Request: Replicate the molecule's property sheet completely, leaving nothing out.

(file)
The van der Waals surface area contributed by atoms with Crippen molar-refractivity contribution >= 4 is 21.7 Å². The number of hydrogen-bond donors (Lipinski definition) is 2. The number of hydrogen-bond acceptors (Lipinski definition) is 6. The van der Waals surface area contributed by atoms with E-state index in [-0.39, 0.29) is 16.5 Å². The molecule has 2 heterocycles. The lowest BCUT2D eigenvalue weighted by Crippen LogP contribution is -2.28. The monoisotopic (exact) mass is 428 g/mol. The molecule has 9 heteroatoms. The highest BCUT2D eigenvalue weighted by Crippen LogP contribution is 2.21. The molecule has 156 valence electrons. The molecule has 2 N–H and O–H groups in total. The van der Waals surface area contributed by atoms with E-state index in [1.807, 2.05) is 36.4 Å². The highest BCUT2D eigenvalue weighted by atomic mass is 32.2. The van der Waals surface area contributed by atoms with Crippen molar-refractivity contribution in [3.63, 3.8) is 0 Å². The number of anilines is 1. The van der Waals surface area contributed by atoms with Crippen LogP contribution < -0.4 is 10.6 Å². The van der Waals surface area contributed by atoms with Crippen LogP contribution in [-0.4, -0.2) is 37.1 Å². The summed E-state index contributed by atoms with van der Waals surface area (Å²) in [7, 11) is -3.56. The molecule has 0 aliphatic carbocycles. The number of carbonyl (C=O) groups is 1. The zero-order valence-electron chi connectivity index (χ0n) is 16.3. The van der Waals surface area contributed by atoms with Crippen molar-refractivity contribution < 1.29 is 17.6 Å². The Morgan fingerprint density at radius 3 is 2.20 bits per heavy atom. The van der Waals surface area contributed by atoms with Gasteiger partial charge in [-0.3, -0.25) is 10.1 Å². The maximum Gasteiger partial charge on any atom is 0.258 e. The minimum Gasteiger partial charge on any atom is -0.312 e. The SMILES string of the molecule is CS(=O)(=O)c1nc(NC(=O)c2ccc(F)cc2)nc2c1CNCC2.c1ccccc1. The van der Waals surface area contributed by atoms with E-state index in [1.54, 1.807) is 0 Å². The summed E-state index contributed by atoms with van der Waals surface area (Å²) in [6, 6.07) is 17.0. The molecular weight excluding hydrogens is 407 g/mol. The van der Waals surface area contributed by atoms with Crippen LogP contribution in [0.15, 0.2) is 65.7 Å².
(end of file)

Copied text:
The van der Waals surface area contributed by atoms with Crippen molar-refractivity contribution >= 4 is 21.7 Å². The number of hydrogen-bond donors (Lipinski definition) is 2. The number of hydrogen-bond acceptors (Lipinski definition) is 6. The van der Waals surface area contributed by atoms with E-state index in [-0.39, 0.29) is 16.5 Å². The molecule has 2 heterocycles. The lowest BCUT2D eigenvalue weighted by Crippen LogP contribution is -2.28. The monoisotopic (exact) mass is 428 g/mol. The molecule has 9 heteroatoms. The highest BCUT2D eigenvalue weighted by Crippen LogP contribution is 2.21. The molecule has 156 valence electrons. The molecule has 2 N–H and O–H groups in total. The van der Waals surface area contributed by atoms with E-state index in [1.807, 2.05) is 36.4 Å². The highest BCUT2D eigenvalue weighted by atomic mass is 32.2. The van der Waals surface area contributed by atoms with Crippen molar-refractivity contribution in [3.63, 3.8) is 0 Å². The number of anilines is 1. The van der Waals surface area contributed by atoms with Crippen LogP contribution < -0.4 is 10.6 Å². The van der Waals surface area contributed by atoms with Crippen LogP contribution in [-0.4, -0.2) is 37.1 Å². The summed E-state index contributed by atoms with van der Waals surface area (Å²) in [7, 11) is -3.56. The molecule has 0 aliphatic carbocycles. The number of carbonyl (C=O) groups is 1. The zero-order valence-electron chi connectivity index (χ0n) is 16.3. The van der Waals surface area contributed by atoms with Crippen molar-refractivity contribution < 1.29 is 17.6 Å². The Morgan fingerprint density at radius 3 is 2.20 bits per heavy atom. The van der Waals surface area contributed by atoms with Gasteiger partial charge in [-0.3, -0.25) is 10.1 Å². The maximum Gasteiger partial charge on any atom is 0.258 e. The minimum Gasteiger partial charge on any atom is -0.312 e. The SMILES string of the molecule is CS(=O)(=O)c1nc(NC(=O)c2ccc(F)cc2)nc2c1CNCC2.c1ccccc1. The van der Waals surface area contributed by atoms with E-state index in [1.54, 1.807) is 0 Å². The summed E-state index contributed by atoms with van der Waals surface area (Å²) in [6, 6.07) is 17.0. The molecular weight excluding hydrogens is 407 g/mol. The van der Waals surface area contributed by atoms with Crippen LogP contribution in [0.15, 0.2) is 65.7 Å².